In 2008 Forbes ranked Kokomo, Indiana (the town in which I pastor) third among America’s Fastest Dying Towns. The downturn in the automobile industry, which Kokomo relies so heavily upon, dealt a crushing blow to the local economy. Chrysler looked as if it might close. Delphi was in the midst of declaring bankruptcy. To highlight the plight, in 2009 on the 100th day of the president’s time in office the BBC broadcast directly from Kokomo at the Rescue Mission, an event that I enjoyed attending. President Obama himself, along with the vice president, came here a year later to assure assistance.
Given this background, it was an encouraging honor for Kokomo to be named the 2011 Community of the Year by the Chamber of Commerce in our state. As the video below shows, local leaders are proud of the upswing and the accomplishments that have been made in a relatively short time. As a resident of the town, I am thankful for many of the outer changes I see that benefit us all. Yet I remain greatly concerned that our town is not heeding the warning Jesus gave to cities.
Why the concern? This past week Kokomo was in the news for the four shootings that occurred where two people died and the other two remain critical. Now any town can and does have murders. Perhaps the city in which you live has reports of this type of thing happening almost daily on the evening news. Yet a comparison with other cities is no comfort to me. These four people were shot point blank in the head by a man walking randomly up to them. They all took place within the neighborhood of our church building, with one of them right across the street. Indeed, our women’s prayer meeting that would have been dismissing at the time the shooting occurred was cancelled providentially due to weather.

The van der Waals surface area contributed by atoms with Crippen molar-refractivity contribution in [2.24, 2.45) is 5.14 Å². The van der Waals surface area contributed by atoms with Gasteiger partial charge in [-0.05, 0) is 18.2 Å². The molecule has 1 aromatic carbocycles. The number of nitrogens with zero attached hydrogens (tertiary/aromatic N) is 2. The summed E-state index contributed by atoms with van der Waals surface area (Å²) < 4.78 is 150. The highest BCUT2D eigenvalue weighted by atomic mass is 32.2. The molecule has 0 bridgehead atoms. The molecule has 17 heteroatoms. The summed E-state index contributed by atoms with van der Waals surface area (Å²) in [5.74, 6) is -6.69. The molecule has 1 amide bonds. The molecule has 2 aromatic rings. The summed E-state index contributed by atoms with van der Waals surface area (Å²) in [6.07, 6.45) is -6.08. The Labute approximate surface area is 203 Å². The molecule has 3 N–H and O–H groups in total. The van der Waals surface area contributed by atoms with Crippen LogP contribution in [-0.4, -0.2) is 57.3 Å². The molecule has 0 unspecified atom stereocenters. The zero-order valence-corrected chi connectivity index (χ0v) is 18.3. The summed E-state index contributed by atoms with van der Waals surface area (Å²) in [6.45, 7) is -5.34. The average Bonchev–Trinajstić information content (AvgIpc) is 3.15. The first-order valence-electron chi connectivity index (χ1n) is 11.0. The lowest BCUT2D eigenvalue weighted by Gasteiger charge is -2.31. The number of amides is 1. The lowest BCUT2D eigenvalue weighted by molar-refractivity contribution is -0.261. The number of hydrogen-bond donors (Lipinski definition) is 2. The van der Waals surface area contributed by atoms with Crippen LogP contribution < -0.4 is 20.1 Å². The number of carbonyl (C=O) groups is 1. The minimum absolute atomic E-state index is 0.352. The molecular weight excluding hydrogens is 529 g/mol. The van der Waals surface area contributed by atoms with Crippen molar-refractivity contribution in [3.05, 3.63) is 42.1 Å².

Upon arresting this man, city officials were quick to assure us that this type of thing does not happen in Kokomo. Yet two days later another person was shot in the head in our neighborhood by a 17 year-old. Is everything as well as the leaders want to make it?
For consider how local authorities rejoiced recently that Delphi reported over a billion dollars in profit last year. Are our memories really that short? What about all the people whose lifetime pensions they defaulted on just a few years ago when they declared bankruptcy? The huge bonuses given to executives right before the bankruptcy? The good families lost to the city because of jobs sent to cheaper overseas labor markets? Our mayor lauds Kokomo for being ranked as the second most affordable housing market. But does that not happen when hundreds of homes sit empty because people move away? A friend of mine, one let go in the Delphi bankruptcy, is trying to invest in these empty homes to provide affordable housing for the poor. We are waiting to see if by the time police get rid of the meth labs that have set up shop in them, and halt the thieves ransacking them for copper tubing, he will still be able to make a go of it.